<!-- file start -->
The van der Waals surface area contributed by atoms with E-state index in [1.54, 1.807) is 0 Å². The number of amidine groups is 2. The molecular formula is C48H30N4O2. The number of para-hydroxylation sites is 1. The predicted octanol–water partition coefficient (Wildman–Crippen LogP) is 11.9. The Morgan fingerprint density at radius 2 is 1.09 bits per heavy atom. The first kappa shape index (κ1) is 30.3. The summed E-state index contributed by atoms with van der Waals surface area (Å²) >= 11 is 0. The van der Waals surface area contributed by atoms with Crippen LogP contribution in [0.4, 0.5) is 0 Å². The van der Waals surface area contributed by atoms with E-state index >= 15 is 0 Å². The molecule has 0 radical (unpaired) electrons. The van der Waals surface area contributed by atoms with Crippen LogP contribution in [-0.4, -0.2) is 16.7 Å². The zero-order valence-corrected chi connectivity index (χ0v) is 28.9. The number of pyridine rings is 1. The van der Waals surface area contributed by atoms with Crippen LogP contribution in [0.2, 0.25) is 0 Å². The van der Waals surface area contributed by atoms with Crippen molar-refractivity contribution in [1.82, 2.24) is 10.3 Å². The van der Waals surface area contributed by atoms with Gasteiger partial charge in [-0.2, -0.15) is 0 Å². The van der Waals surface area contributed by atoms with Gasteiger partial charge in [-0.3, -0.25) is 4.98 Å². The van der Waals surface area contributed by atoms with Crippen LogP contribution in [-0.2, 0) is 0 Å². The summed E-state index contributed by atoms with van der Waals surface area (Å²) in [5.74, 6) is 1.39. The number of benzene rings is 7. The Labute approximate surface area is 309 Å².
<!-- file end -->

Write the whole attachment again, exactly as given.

The van der Waals surface area contributed by atoms with E-state index in [1.54, 1.807) is 0 Å². The number of amidine groups is 2. The molecular formula is C48H30N4O2. The number of para-hydroxylation sites is 1. The predicted octanol–water partition coefficient (Wildman–Crippen LogP) is 11.9. The Morgan fingerprint density at radius 2 is 1.09 bits per heavy atom. The first kappa shape index (κ1) is 30.3. The summed E-state index contributed by atoms with van der Waals surface area (Å²) >= 11 is 0. The van der Waals surface area contributed by atoms with Crippen LogP contribution in [0.4, 0.5) is 0 Å². The van der Waals surface area contributed by atoms with E-state index >= 15 is 0 Å². The molecule has 0 radical (unpaired) electrons. The van der Waals surface area contributed by atoms with Crippen LogP contribution in [-0.4, -0.2) is 16.7 Å². The zero-order valence-corrected chi connectivity index (χ0v) is 28.9. The number of pyridine rings is 1. The van der Waals surface area contributed by atoms with Crippen LogP contribution in [0.2, 0.25) is 0 Å². The van der Waals surface area contributed by atoms with Crippen molar-refractivity contribution in [1.82, 2.24) is 10.3 Å². The van der Waals surface area contributed by atoms with Gasteiger partial charge in [-0.2, -0.15) is 0 Å². The van der Waals surface area contributed by atoms with Gasteiger partial charge in [-0.3, -0.25) is 4.98 Å². The van der Waals surface area contributed by atoms with Crippen LogP contribution in [-0.2, 0) is 0 Å². The summed E-state index contributed by atoms with van der Waals surface area (Å²) in [5.74, 6) is 1.39. The number of benzene rings is 7. The Labute approximate surface area is 309 Å².